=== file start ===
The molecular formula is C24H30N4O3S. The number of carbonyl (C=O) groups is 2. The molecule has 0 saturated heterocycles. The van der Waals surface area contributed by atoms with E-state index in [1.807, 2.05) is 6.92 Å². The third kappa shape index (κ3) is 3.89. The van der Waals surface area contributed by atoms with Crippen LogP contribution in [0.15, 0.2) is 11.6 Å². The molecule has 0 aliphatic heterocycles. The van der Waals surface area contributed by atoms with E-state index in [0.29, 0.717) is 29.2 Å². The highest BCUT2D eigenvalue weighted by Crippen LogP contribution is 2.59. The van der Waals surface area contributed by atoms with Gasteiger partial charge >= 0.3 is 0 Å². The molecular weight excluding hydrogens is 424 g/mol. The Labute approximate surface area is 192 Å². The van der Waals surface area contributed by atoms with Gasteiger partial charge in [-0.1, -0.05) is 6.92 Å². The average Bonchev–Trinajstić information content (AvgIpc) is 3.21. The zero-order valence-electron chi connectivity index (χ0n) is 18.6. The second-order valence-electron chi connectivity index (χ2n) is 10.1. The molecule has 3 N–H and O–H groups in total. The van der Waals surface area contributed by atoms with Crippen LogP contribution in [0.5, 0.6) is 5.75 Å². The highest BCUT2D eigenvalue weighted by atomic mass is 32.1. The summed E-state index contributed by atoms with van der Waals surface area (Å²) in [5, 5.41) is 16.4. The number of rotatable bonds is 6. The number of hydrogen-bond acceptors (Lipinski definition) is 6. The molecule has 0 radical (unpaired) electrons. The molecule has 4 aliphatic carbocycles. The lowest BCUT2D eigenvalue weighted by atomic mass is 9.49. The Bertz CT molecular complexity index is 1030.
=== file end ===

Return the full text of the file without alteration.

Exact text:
The molecular formula is C24H30N4O3S. The number of carbonyl (C=O) groups is 2. The molecule has 0 saturated heterocycles. The van der Waals surface area contributed by atoms with E-state index in [1.807, 2.05) is 6.92 Å². The third kappa shape index (κ3) is 3.89. The van der Waals surface area contributed by atoms with Crippen LogP contribution in [0.15, 0.2) is 11.6 Å². The molecule has 0 aliphatic heterocycles. The van der Waals surface area contributed by atoms with E-state index in [0.29, 0.717) is 29.2 Å². The highest BCUT2D eigenvalue weighted by Crippen LogP contribution is 2.59. The van der Waals surface area contributed by atoms with Gasteiger partial charge >= 0.3 is 0 Å². The molecular weight excluding hydrogens is 424 g/mol. The Labute approximate surface area is 192 Å². The van der Waals surface area contributed by atoms with Gasteiger partial charge in [-0.1, -0.05) is 6.92 Å². The average Bonchev–Trinajstić information content (AvgIpc) is 3.21. The zero-order valence-electron chi connectivity index (χ0n) is 18.6. The second-order valence-electron chi connectivity index (χ2n) is 10.1. The molecule has 3 N–H and O–H groups in total. The van der Waals surface area contributed by atoms with Crippen LogP contribution in [0.5, 0.6) is 5.75 Å². The highest BCUT2D eigenvalue weighted by atomic mass is 32.1. The summed E-state index contributed by atoms with van der Waals surface area (Å²) in [5, 5.41) is 16.4. The number of rotatable bonds is 6. The number of hydrogen-bond acceptors (Lipinski definition) is 6. The molecule has 0 radical (unpaired) electrons. The molecule has 4 aliphatic carbocycles. The lowest BCUT2D eigenvalue weighted by atomic mass is 9.49. The Bertz CT molecular complexity index is 1030.